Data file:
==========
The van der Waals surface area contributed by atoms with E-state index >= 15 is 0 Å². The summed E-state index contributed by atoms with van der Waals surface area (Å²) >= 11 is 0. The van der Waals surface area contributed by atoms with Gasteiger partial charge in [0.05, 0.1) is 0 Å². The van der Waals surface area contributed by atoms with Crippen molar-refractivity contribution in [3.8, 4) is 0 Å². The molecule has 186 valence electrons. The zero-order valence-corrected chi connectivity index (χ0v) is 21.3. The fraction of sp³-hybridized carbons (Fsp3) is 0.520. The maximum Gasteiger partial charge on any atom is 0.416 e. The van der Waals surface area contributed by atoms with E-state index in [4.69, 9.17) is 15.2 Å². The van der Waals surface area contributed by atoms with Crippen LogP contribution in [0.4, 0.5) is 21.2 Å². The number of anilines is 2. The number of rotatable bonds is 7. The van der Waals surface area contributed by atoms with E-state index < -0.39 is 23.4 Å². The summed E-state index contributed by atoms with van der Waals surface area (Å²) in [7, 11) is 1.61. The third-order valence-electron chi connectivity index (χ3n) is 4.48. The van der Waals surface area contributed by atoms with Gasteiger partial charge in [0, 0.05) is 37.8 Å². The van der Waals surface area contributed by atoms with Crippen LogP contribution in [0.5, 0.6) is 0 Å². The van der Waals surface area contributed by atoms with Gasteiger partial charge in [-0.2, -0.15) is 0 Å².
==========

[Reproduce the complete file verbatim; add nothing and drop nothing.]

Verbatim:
The van der Waals surface area contributed by atoms with E-state index >= 15 is 0 Å². The summed E-state index contributed by atoms with van der Waals surface area (Å²) >= 11 is 0. The van der Waals surface area contributed by atoms with Gasteiger partial charge in [0.05, 0.1) is 0 Å². The van der Waals surface area contributed by atoms with Crippen molar-refractivity contribution in [3.8, 4) is 0 Å². The molecule has 186 valence electrons. The zero-order valence-corrected chi connectivity index (χ0v) is 21.3. The fraction of sp³-hybridized carbons (Fsp3) is 0.520. The maximum Gasteiger partial charge on any atom is 0.416 e. The van der Waals surface area contributed by atoms with E-state index in [4.69, 9.17) is 15.2 Å². The van der Waals surface area contributed by atoms with Crippen LogP contribution in [0.4, 0.5) is 21.2 Å². The number of anilines is 2. The number of rotatable bonds is 7. The van der Waals surface area contributed by atoms with E-state index < -0.39 is 23.4 Å². The summed E-state index contributed by atoms with van der Waals surface area (Å²) in [7, 11) is 1.61. The third-order valence-electron chi connectivity index (χ3n) is 4.48. The van der Waals surface area contributed by atoms with Gasteiger partial charge in [0, 0.05) is 37.8 Å². The van der Waals surface area contributed by atoms with Crippen LogP contribution in [0.5, 0.6) is 0 Å². The van der Waals surface area contributed by atoms with Gasteiger partial charge in [-0.2, -0.15) is 0 Å².